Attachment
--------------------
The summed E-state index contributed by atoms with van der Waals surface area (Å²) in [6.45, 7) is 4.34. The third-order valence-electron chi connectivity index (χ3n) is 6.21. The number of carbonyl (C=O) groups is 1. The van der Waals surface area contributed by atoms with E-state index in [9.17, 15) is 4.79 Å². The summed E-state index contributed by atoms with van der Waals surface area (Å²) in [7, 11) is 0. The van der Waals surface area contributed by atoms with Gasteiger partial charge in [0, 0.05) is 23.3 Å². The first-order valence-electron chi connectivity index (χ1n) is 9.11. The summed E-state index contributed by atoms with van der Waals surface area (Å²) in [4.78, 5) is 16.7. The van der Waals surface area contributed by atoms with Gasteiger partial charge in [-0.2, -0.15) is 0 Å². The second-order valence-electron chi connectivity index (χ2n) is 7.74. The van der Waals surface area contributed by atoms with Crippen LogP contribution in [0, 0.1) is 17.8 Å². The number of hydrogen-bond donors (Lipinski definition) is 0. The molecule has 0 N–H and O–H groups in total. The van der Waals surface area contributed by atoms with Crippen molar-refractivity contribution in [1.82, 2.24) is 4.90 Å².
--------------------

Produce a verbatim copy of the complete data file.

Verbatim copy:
The summed E-state index contributed by atoms with van der Waals surface area (Å²) in [6.45, 7) is 4.34. The third-order valence-electron chi connectivity index (χ3n) is 6.21. The number of carbonyl (C=O) groups is 1. The van der Waals surface area contributed by atoms with E-state index in [9.17, 15) is 4.79 Å². The summed E-state index contributed by atoms with van der Waals surface area (Å²) in [7, 11) is 0. The van der Waals surface area contributed by atoms with Gasteiger partial charge in [0, 0.05) is 23.3 Å². The first-order valence-electron chi connectivity index (χ1n) is 9.11. The summed E-state index contributed by atoms with van der Waals surface area (Å²) in [4.78, 5) is 16.7. The van der Waals surface area contributed by atoms with Gasteiger partial charge in [-0.2, -0.15) is 0 Å². The second-order valence-electron chi connectivity index (χ2n) is 7.74. The van der Waals surface area contributed by atoms with Crippen LogP contribution in [0, 0.1) is 17.8 Å². The number of hydrogen-bond donors (Lipinski definition) is 0. The molecule has 0 N–H and O–H groups in total. The van der Waals surface area contributed by atoms with Crippen molar-refractivity contribution in [1.82, 2.24) is 4.90 Å².